Lara Berndes (via Zoom)
Originally I had planned to be at the workshop in person however due to a last minute commitment I had to be London. The fact there was an option to join the workshop via Zoom meant I am able to attend both which really helpful and much appreciated. I have never experienced working with the Owl before however it made my whole experience of the weekend very enjoyable. At first when the people in the room showed us we were positioned and how the Owl worked, I thought I might feel left out and separated from those in the room however this was not the case and I felt very much included in all discussions and breakout rooms. I also thought it was very interesting to observe Phil demonstrating working online with someone – something which I am sure as trainee psychotherapists we will have to encounter at some point in the future. Overall I thoroughly enjoyed the weekend and would have no hesitation in the future to join via Zoom.
Alison Woodward (in-person)
As Phil adjusted the mic and various trainees took turns to manipulate the angle of the laptop or Owl (camera), five more trainees were enabled to take part in our Playful Child training via Zoom.
traffic noise from the slightly open window, which distracted the Owl.
Difficulties for the Owl in picking up softly spoken voices.
Zoom’s filter of loud noises, which frustrated collaborative experiments with sound.
Most technical difficulties were overcome, thanks to the ingenuity and sensitivity of Phil and the trainees. Whether the training was experienced in the necessary depth on Zoom as it was by those of us in the room is a question to consider, but Zoom is a very important means of accessing training for those who are self-isolating or who are, for some other reason, unable to attend in person and personally I am grateful to have the option to attend online.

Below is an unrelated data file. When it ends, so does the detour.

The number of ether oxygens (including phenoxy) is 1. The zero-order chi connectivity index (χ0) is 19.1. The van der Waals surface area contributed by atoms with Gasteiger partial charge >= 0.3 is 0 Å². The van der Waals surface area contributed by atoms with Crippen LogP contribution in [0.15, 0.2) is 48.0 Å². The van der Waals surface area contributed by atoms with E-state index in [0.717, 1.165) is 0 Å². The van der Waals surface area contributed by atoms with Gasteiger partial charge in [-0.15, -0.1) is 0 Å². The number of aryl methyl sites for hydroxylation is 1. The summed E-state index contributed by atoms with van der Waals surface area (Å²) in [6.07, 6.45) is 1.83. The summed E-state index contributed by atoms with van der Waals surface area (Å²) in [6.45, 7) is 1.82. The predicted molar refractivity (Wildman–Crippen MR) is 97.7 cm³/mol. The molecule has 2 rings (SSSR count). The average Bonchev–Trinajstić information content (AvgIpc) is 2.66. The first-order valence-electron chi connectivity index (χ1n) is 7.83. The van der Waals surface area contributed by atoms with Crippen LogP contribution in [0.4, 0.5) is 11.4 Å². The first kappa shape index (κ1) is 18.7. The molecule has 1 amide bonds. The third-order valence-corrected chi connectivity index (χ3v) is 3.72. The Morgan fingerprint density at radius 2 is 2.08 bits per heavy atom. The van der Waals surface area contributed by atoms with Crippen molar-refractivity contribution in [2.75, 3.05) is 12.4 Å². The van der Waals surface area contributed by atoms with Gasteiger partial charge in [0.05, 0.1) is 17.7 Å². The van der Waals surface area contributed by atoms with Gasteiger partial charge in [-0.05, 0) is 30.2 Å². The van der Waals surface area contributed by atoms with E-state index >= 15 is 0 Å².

My thanks to each member of the workshop group who approached the opportunities and the problems with light hearts and a ‘can do’ spirit. One of the topics we discussed at length over the weekend was the role of play, or of ‘tinkering’ in order to adjust our approach to therapeutic work; ‘ok, so this didn’t work…how about this’? It was the same with the blended approach to the workshop, we tried out different things, experimented, reflected, recalibrated, readjusted, and then tried again.
It can be tough this life I think, especially when things change so quickly and when those changes require a whole new approach to something. Or at least it can be for me. I have often found myself these past months wishing for what was before and dreaming myself into the future when ‘everything is back to normal’. I sometimes forget to be here, with how things actually are, one step at a time. At times like that, I am reminded of a poem that was once shared with me by a trusted companion along the way, a poem which continues to accompany me as I take each step in this ever-changing world. As I do so, I give thanks for colleagues, my teachers and those who I teach as we move forwards together, one step at a time.
The Guest House
This being human is a guest house.
Every morning a new arrival.
A joy, a depression, a meanness,
some momentary awareness comes
as an unexpected visitor.
Welcome and entertain them all!
Even if they’re a crowd of sorrows,
who violently sweep your house
empty of its furniture,
still, treat each guest honorably.
He may be clearing you out
for some new delight.
The dark thought, the shame, the malice,
meet them at the door laughing,
and invite them in.
Be grateful for whoever comes,
because each has been sent
as a guide from beyond.
12/3/21 Christine Lister-Ford